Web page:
A New York State of Mind

Al Franken is the comedian who hasn’t been funny since the expiration of the Al Franken Decade in 1990. He is also the Democratic candidate who moved back to Minnesota after 40 years away to take on Minnesota’s incumbent Republican Senator Norm Coleman. It’s an interersting race that is the subject of Russell Berman’s New York Sun article “‘New York City’ problem dogs Franken campaign.”

The “New York City problem” to which the headline refers includes Franken’s comedic work and legal compliance issues. Berman notes that, although Franken secured the Democratic opposition relatively easily, his problems were just beginning:

First came the disclosure that he faced $25,000 in penalties for failing to pay workers’ compensation for the corporation he had set up in his name in New York. Then, following a story broken by a Republican blogger, Mr. Franken in April announced that he was paying $70,000 in back taxes and penalties to 17 states. He attributed the error to his longtime accountant, saying he had overpaid the same amount in taxes to New York and Minnesota.

All the while, Mr. Franken continued to be dogged by off-color jokes and writings from his career as a satirist. In particular, Republicans pounced on a sexually explicit parody he wrote for Playboy, titled “Porn-O-Rama.” Also unearthed was a 1995 article from New York magazine, which reported that Mr. Franken once proposed a joke for “SNL” about raping the “60 Minutes” correspondent Lesley Stahl.

Franken thinks he’s quite a funny guy. When John Hinderaker appeared on Franken’s Air America program ostensibly to talk about our dustup with a Star Tribune columnist, Franken limited his interrogation of John to my assertion that he hasn’t been funny for a long time. To no avail, John allowed that he himself was unfamiliar with Franken’s work, but his son thought Franken was funny.

Reading Berman’s article, it occurs to me that Franken’s failure to take off as a candidate so far may be attributable to a New York aspect of Franken apart from his comedic work and tax problems. He has something of a New York state of mind. Franken is a hard edged character who is a jerk. This quality has come through to some extent in the coverage of his candidacy.

One interesting footnote on the race bears on the Senate seat for which Franken is contending. My friend Rudy Boschwitz defeated former Minnesota Governor Wendell Anderson for the seat in 1978. Boschwitz immigrated to the United States from Germany as a young boy. He grew up in New Rochelle, New York, and attended law school at New York University. He went into business in Minnesota and has become one of Minnesota’s legendary entrepreneurs, returning to his Minnesota business when he left the Senate in January 1991. I believe that Rudy was the first Jew elected to statewide office in Minnesota.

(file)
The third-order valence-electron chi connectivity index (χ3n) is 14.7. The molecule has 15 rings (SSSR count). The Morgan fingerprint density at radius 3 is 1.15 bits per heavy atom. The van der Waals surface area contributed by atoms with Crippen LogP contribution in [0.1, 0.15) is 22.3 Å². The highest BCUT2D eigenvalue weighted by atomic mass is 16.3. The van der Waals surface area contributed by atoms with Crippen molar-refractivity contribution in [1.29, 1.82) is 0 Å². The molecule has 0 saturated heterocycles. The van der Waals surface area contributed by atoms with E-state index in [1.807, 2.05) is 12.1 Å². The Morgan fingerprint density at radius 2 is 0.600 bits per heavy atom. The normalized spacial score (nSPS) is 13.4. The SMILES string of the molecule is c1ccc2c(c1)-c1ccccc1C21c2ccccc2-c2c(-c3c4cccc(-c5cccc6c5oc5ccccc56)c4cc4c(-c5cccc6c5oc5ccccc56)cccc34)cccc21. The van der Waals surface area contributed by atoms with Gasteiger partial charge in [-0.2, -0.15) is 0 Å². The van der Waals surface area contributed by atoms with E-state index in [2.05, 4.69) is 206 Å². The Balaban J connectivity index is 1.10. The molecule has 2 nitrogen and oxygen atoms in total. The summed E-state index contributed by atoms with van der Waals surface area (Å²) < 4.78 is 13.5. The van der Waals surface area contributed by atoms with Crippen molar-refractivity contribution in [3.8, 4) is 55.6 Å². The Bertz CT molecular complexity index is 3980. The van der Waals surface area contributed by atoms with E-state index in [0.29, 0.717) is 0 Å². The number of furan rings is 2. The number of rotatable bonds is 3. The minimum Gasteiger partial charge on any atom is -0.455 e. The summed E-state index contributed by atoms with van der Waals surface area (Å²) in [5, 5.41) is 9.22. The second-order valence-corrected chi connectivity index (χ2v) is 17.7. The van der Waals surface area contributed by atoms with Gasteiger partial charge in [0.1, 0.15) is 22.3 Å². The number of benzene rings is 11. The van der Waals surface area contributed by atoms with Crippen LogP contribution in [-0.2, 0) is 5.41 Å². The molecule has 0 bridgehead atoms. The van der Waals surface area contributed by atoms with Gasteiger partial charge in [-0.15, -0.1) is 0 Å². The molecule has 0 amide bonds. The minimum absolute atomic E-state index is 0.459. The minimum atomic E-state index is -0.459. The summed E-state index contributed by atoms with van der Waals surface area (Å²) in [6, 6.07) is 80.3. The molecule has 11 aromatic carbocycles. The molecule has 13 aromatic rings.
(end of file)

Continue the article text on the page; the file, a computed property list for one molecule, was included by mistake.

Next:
Rudy was narrowly defeated by Paul Wellstone in 1990. Wellstone was born in Washington, D.C., and grew up in Arlington, Virginia. Wellstone moved to Minnesota in 1969 to teach at Carleton College in Northfield, Minnesota. Wellstone too was Jewish.

Ten days before election day in 2002, Wellstone died tragically in a plane crash with his wife on his way to attend a funeral. Democrats named Walter Mondale to take Wellstone’s place on the ballot. In the backlash to the over the top Wellstone memorial televised on C-SPAN, Norm Coleman narrowly defeated Mondale to take the seat.

As Berman notes, Coleman too is from New York. He moved to Minnesota after law school and went to work in the office of the Minnesota Attorney General. He had a political bug that moved him to run for office, winning election as the mayor of St. Paul as a prolife Democrat. Serving as mayor for eight years, he may have been the best mayor St. Paul ever had. He held the line on taxes and helped revivify St. Paul’s downtown. Senator Coleman is also Jewish.

Al Franken moved back to Minnesota last year to run for office. Like Coleman, Franken is Jewish. Minnesotans have proved welcoming and cosmopolitan in evaluating the candidates for the Senate seat Franken is seeking. Judging the race so far, however, one would have to conclude that Franken is a poor fit with Minnesota voters. Franken cannot conceal that he is not a nice guy, and Minnesotans are genuinely nice people. I think that more than anything has held Franken back so far.

I have previously taken long looks at Franken in several posts including “Saturday Night Live with Al Franken,” “A former fan’s notes” and “Frankenheit 9/11.” I also profiled Rudy Boschwitz in the Standard column “The ambassador nobody knows.”

JOHN adds: Comedians are stereotypically angry people. Franken is no longer funny, but he’s still angry; it’s hard to say about what. The photo below shows the real Al Franken, belligerent to the point of near-violence. It was taken during an altercation with Laura Ingraham’s producer at the RNC in New York in 2004:

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